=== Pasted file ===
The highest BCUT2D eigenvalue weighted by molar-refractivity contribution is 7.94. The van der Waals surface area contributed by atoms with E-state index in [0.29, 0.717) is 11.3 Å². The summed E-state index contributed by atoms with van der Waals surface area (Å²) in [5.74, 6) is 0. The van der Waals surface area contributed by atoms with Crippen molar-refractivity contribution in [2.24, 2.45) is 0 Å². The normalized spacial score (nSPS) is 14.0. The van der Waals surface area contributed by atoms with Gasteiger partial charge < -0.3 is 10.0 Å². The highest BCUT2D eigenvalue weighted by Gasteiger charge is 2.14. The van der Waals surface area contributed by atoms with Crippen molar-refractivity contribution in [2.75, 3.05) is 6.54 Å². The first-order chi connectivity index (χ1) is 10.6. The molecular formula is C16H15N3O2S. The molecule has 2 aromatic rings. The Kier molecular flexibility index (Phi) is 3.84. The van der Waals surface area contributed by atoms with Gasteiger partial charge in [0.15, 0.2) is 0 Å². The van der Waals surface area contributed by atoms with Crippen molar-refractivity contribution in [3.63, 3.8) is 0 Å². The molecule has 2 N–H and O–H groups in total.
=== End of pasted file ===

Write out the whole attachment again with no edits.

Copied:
The highest BCUT2D eigenvalue weighted by molar-refractivity contribution is 7.94. The van der Waals surface area contributed by atoms with E-state index in [0.29, 0.717) is 11.3 Å². The summed E-state index contributed by atoms with van der Waals surface area (Å²) in [5.74, 6) is 0. The van der Waals surface area contributed by atoms with Crippen molar-refractivity contribution in [2.24, 2.45) is 0 Å². The normalized spacial score (nSPS) is 14.0. The van der Waals surface area contributed by atoms with Gasteiger partial charge < -0.3 is 10.0 Å². The highest BCUT2D eigenvalue weighted by Gasteiger charge is 2.14. The van der Waals surface area contributed by atoms with Crippen molar-refractivity contribution in [2.75, 3.05) is 6.54 Å². The first-order chi connectivity index (χ1) is 10.6. The molecular formula is C16H15N3O2S. The molecule has 2 aromatic rings. The Kier molecular flexibility index (Phi) is 3.84. The van der Waals surface area contributed by atoms with Gasteiger partial charge in [0.15, 0.2) is 0 Å². The van der Waals surface area contributed by atoms with Crippen molar-refractivity contribution in [3.63, 3.8) is 0 Å². The molecule has 2 N–H and O–H groups in total.